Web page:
What has changed?

''It was our weapons-system contractors who first suggested this solution,'' says Air Force Maj. Gen. George Muellner, director of the JAST program, which is jointly funded by the three participating branches of the military. ''All three of the services are now convinced the program can meet their needs,'' he says. ''They know the money is not there'' for three separate designs.

Several developments contribute to the current multi-service cooperation, says General Muellner, including:

* The ratio of engine thrust to weight has gone up significantly over the years. This means the same size engine now can perform STOVL tasks, or thrust a plane off of a carrier quickly in the traditional way, and/or speed it along fast enough and far enough to make the Air Force happy.

* New construction techniques, utilizing composite materials, mean far fewer parts, cheaper manufacturing, more strength, and less weight. Thus a very strong common air frame can be designed, with modern computers and software, that will have a reduced signature, or contour, and also be modifiable to meet the needs of the three services.

* The services now have a much more common set of needs, in respect to their missions, in weapons-delivery systems, for example, in ingress to and egress from targets, and in other areas.

''So many expensive programs were cancelled in the past, and so much money wasted, and funds are so limited now, that the DOD and Congress finally got together this program in a form that no one can cancel,'' says an engineering consultant to the Department of Defense. ''The companies have been asked to change how planes are manufactured and to get out of the cost spiral.... all of the studies so far do make it look doable,'' she concludes

Sen. John Warner (R) of Virginia says he is concerned about providing three ''significantly different variants'' and doing so at a low cost. But he adds, ''Considering future resources, we need to make this concept work.''

Advances in technology and design make the program doable today, says David Wheaton, Lockheed Martin's vice president for business development and the firm's JAST program manager. His firm is already testing a large-scale model that contains a patented shaft-driven lift fan for vertical takeoffs. Boeing and the McDonnell Douglas-led team are testing other lift technology, General Muellner says.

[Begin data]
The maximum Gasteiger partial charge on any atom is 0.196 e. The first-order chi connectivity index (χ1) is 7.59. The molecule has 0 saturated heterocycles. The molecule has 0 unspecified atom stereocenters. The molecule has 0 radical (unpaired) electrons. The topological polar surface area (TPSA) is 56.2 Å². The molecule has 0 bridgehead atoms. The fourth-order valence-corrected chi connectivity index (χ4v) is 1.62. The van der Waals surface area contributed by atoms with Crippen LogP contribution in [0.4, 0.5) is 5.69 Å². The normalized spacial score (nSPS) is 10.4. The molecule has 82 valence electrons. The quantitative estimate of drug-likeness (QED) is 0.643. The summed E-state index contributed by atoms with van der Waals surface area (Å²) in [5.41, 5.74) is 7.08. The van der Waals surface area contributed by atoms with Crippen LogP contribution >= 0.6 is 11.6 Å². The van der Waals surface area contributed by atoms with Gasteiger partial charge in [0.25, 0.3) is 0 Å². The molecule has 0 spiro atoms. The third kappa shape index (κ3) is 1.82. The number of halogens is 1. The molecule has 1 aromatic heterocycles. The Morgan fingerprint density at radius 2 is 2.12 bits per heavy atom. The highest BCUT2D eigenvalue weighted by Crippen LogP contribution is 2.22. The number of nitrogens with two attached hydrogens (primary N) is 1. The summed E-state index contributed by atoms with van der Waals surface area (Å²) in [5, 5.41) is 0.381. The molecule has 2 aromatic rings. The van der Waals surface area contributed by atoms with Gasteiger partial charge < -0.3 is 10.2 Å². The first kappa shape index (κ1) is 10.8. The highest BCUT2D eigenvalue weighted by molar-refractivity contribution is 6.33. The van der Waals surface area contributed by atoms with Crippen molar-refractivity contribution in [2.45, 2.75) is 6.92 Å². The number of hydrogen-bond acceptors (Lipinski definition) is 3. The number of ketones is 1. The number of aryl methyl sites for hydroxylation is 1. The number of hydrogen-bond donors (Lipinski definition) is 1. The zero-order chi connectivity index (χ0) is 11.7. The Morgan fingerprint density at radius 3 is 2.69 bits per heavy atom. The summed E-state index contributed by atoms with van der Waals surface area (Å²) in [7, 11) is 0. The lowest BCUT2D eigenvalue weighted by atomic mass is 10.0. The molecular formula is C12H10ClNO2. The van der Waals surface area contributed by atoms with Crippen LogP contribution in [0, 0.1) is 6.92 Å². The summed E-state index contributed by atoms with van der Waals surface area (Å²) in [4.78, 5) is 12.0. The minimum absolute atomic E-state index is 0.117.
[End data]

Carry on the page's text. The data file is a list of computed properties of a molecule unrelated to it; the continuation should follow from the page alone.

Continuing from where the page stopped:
Technological challenge

The lift technology for the ASTOVL plane is especially challenging. The Lockheed and Boeing designs both utilize only the power of the plane's one engine. Boeing's design shoots exhaust downward in the lift phase, like the current Harrier, while Lockheed's design depends on a shaft-driven lift fan. The McDonnell Douglas team will utilize the exhaust of a second, small engine, as well some power from the main engine, for the lift phase.

All three of the corporate competitors in JAST have selected the F-119 engine, already developed for the F-22 by Pratt & Whitney, for their prototype engine. Congress has expressed some concern about the engine design.

But Gen. Muellner says JAST will help General Electric move forward on its F-110 engine. Competition, he says, will help keep total engine costs down, encourage further improvements, and provide an option if the F-119 becomes unavailable.

JAST, General Muellner says, does all of its contracts electronically and conducts most of its business on the Internet. ''We let $130 million in contracts earlier this year with no paper at all,'' he says. A full review of JAST information is available on the Internet at: